New NZ Countryman Sarah Jantscher

On May 15 Sarah Jantscher (A1048005) completed all parkruns in New Zealand.

Invercargill is about as far away as you can get from Riddlesdown parkrun in the London Borough of Croydon.

For parkrunner Sarah Jantscher the two places are the book-ends in her parkrun tourism journey to date.

Sarah is the newest member of the parkrun New Zealand Countryman club (which Runs With A Barcode is calling Alltearoa).

This means she has run every parkrun event in New Zealand.

She completed this feat on May 15 with a flying visit to Invercargill parkrun.

Her parkrun story began in 2013 but took a while to get going. She’s now on just over 300 parkruns.

“I read about parkrun in a free magazine on the train in London. I registered but didn’t turn up for months.

“Then I found a parkrun very close to the house I moved to and it still took me six months to go there. My first parkrun was at Riddlesdown parkrun on August 2, 2014.

At Riddlesdown parkrun

“My first tourist parkrun was to Roundshaw Downs parkrun on New Years Day 2017.

“I had a car by then and was able to drive between parkruns for the double. At Riddlesdown there were a couple of uber tourists and they talked about going to other parkruns.”

Getting started

Despite that encounter it was only when Sarah moved to New Zealand in 2018 that she decided to tour parkruns.

She’s only run at Riddlesdown and Roundshaw Downs in mainland UK, plus one at Guernsey.

But she must have caught the travelbug now as she’s also run in the US, Australia and Germany. Most recently she travelled to Brisbane to run South Bank.

“I only started my parkrun tourist journey when I moved to New Zealand. I wanted to complete all parkruns here as it would be a nice way to explore the country and a goal for my time here.”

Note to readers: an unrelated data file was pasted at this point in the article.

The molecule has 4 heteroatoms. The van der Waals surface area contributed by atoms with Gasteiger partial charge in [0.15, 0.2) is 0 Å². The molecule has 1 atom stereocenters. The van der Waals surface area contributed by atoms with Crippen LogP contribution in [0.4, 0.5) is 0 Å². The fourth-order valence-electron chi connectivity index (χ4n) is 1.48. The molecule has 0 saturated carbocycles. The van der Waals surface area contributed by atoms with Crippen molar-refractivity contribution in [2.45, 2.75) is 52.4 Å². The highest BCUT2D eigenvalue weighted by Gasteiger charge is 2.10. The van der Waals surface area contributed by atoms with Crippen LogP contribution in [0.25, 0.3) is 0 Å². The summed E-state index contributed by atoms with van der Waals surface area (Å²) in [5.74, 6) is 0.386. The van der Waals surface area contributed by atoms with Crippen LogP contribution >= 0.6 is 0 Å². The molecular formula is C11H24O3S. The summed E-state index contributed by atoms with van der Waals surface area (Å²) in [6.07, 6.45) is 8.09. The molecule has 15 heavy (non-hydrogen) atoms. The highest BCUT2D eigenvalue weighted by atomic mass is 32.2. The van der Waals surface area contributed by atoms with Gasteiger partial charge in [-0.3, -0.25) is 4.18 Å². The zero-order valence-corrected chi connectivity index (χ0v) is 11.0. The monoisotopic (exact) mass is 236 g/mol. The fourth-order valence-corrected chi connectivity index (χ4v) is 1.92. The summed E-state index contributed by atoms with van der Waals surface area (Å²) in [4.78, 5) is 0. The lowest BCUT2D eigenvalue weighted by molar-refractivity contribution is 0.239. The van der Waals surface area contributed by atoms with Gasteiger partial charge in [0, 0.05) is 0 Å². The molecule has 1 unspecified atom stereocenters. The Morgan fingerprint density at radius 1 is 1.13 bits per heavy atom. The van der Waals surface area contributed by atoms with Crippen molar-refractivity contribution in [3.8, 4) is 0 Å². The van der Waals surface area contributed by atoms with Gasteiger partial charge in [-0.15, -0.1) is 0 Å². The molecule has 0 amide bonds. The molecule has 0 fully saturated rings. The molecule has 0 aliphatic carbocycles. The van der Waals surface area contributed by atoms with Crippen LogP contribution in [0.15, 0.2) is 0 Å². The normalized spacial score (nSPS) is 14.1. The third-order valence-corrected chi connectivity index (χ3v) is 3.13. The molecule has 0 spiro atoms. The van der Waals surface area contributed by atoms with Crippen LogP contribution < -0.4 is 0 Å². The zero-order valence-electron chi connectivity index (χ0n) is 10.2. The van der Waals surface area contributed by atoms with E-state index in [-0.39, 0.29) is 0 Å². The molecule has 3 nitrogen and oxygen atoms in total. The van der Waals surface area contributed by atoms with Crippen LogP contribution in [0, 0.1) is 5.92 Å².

She says she’s not one of those tourists who sets an early alarm to travel.

“I’m not a morning person so I avoid getting up early and travel the night before.”

Her trip to Invercargill from Wellington is the furthest she’s travelled specifically to run a parkrun.

“I found an amazing place for bagels on that trip!!

“I also won a competition with Healthspan, who were a UK parkrun sponsor at the time. It was for a trip to Guernsey to attend parkrun. They even booked me taxis to and from the hotel to parkrun.”

Celebrating 250 parkruns at Western Springs

Two of her top three experiences involve family.

“Staying an extra day in San Francisco to attend Crissy Fields parkrun with my brother – it was totally worth it!

“It had the view of the Golden Gate Bridge and of San Francisco, loads of other tourists for a post-parkrun chat and exchange of stories.

“Alstervorland parkrun in Hamburg, Germany, for personal reasons. My brother lived in Hamburg and the trip there was my mum’s birthday present. The parkrun was just a short walk away from the hotel we stayed at.

“I was running with my brother and my mum was cheering us on.

“My third would be East End parkrun in New Plymouth. It is an amazing course by the ocean, the highlight was Te Rewa Rewa bridge and the option to have a dip in the ocean afterwards – loads of parkrunners went in full running gear!

“There are two parkruns on my bucket list. Mole Valley parkrun because it is in a vineyard. I did a half marathon there and it was beautiful. And Bushy parkrun – don’t need to say why!”


Sarah has a few tips for parkrunners looking to explore other events.

“Check the course map carefully the night before and check for parking– alast minute panic never helps with running.

“I ran around Palmerston North trying to find the start, I was on the other side of the bridge!

“Don’t be shy and strike up a conversation. Commenting on a milestone t-shirt is usually a good way as everyone is proud of wearing one.

“Just go for it – it will be fun and you will learn something new!

“It took me almost 2.5 years for my first tourist trip – and then it was only to do the New Year’s double.”

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